Don’t be blind to your ego. It can play havoc with you.
4/20/2018 9:39:44 PM
|written By : Debashis Chatterjee|
Yours truly finds the phenomenon called the ego enchanting.
Like many of you, one finds it fascinating when a television guru speaks about dismissing the ego in his discourse. Then, he loses his own cool when asked this inconvenient question: have you gone beyond your own ego? It is amusing to see how the ego grasps even those highly conscious spiritual seekers. On the surface, the egos of people appear to be different. But deep down we share the same nature of the ego. The ego comes out on the surface in many ways. The ego is our deep sleep state. It is a manifestation of our primary ignorance.
The ego is defined in the spiritual literature as ahamkara— the shifting shape (akara) of aham (the one Self). The core of the ego is the same for everyone, only appearances differ. In a certain man, the ego may show up as a glaring mop of false hair piled on top of a bald head. In another woman, it may present itself like a subdued seed of vanity that will blossom in time as she grows in the spotlight of fame and fortune! The only way to enjoy the ego and its shifting shapes is to remain an impartial and vigilant spectator of its many incarnations. A good way to bust the ego is to ask the question: what does my life want from me rather than what do I want from life? Reflection rather than reaction is the key!
The CEO of a company was a true devotee of his ego. He would take time off to get his ego massaged by his subordinates five times a day! He took pride in his rather acute sense of humour. It was expected that those who reported to him had to hold their stomachs and roll over in uncontrolled fits of laughter whenever he spoke his one-liners. His only weakness, he owned up, was that he had a wife selection problem! He was already into his third marriage and father of several children.
Like the CEO, many professionals go to sleep with their egos without ever realising that they are doing so. It can play havoc with you if you allow it to sleep inside you. You can decode the real nature of the ego by being alert and vigilant. Here are the three shapes that the ego assumes for all of us:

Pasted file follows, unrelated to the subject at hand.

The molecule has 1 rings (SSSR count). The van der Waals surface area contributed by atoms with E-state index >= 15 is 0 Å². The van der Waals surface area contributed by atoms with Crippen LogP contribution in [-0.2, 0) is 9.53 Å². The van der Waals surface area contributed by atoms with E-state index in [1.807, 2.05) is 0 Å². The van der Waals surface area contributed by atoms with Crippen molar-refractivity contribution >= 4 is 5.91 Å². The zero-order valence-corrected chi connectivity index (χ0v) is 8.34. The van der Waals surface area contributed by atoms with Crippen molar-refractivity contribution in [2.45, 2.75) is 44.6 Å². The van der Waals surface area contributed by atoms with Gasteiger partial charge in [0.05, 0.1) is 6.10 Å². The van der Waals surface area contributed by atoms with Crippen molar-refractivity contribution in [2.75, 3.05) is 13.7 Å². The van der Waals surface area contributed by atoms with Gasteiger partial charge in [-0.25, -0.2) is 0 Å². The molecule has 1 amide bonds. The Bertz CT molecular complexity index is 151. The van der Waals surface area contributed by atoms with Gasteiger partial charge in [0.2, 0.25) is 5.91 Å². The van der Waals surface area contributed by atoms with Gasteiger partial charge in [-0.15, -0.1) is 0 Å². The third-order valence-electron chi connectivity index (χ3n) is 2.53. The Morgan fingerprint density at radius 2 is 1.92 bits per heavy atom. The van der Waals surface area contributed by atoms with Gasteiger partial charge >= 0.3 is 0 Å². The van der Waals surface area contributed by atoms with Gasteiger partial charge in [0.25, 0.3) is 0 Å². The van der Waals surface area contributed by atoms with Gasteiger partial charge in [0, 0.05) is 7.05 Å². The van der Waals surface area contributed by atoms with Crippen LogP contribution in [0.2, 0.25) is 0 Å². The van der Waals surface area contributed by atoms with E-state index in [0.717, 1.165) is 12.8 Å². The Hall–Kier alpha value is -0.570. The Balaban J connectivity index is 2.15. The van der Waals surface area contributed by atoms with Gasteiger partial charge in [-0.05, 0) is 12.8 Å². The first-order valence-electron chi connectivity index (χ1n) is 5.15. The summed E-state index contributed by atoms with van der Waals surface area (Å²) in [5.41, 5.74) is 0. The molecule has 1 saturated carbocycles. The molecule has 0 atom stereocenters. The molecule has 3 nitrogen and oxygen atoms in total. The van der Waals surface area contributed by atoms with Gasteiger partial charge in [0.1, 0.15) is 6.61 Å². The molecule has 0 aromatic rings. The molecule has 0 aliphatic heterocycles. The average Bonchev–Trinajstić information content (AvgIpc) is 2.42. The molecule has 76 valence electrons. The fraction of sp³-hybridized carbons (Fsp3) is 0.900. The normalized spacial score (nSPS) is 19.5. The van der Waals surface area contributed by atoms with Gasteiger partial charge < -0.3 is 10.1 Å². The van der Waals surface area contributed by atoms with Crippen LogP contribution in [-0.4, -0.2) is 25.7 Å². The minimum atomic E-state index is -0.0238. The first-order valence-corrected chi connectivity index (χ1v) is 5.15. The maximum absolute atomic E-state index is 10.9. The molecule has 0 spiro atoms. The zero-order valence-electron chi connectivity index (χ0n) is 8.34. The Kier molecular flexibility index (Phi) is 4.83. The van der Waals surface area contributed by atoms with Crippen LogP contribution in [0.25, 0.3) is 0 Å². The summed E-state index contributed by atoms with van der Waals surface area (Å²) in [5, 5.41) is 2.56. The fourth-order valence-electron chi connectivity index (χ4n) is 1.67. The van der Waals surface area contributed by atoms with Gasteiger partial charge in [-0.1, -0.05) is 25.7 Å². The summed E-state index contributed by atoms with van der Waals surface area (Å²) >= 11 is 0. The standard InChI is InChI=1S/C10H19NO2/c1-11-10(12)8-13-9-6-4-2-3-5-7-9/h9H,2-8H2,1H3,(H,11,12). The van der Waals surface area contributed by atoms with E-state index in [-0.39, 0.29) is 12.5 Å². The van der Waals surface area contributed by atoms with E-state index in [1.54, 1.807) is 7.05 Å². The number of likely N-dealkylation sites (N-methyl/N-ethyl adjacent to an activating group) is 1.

The Arc of Ambition
An ambitious ego comes with a high maintenance cost. It requires constant refuelling. In a certain US university that boasts of several Nobel laureates one asked a Nobel Prize winner in chemistry: ‘Sir, after Nobel what?’ The doyen of chemistry replied with studied humility, “I hope that the university administration will now give me my own parking slot as is the custom with other Nobel laureates.” Rest assured, the arc of ambition extends even beyond Nobel prize.
The Curve of Competition
The competitive ego sees everything through the lens of contrast. This ego survives on a constant stream of comparison with others in the world out there.
For example, a data entry operator pops out of his boss’ cabin with the news of his promotion. On the way out he meets his rival and colleague. The colleague announces that he too has got his well-deserved promotion. The data guy flies into a rage and mutters under his breath: in this company even cats and dogs get promoted!
The Faculty of Fault-Finding
The ego thrives on finding faults of others. Show him Julia Roberts’ profile or Preity Zinta’s face and he will show you how deep dimples spoil the beauty of a face!
This CEO of our story had once employed a professional detective agency to figure out whether the woman he was dating had any significant character flaw. The agency carried out a thorough investigation and submitted a comprehensive report after 15 days. The report ended with this concluding statement: In brief, our investigating agency could not find any major fault of the lady in question but for this: she is rumoured to be engaged with a CEO of questionable character and dubious distinction!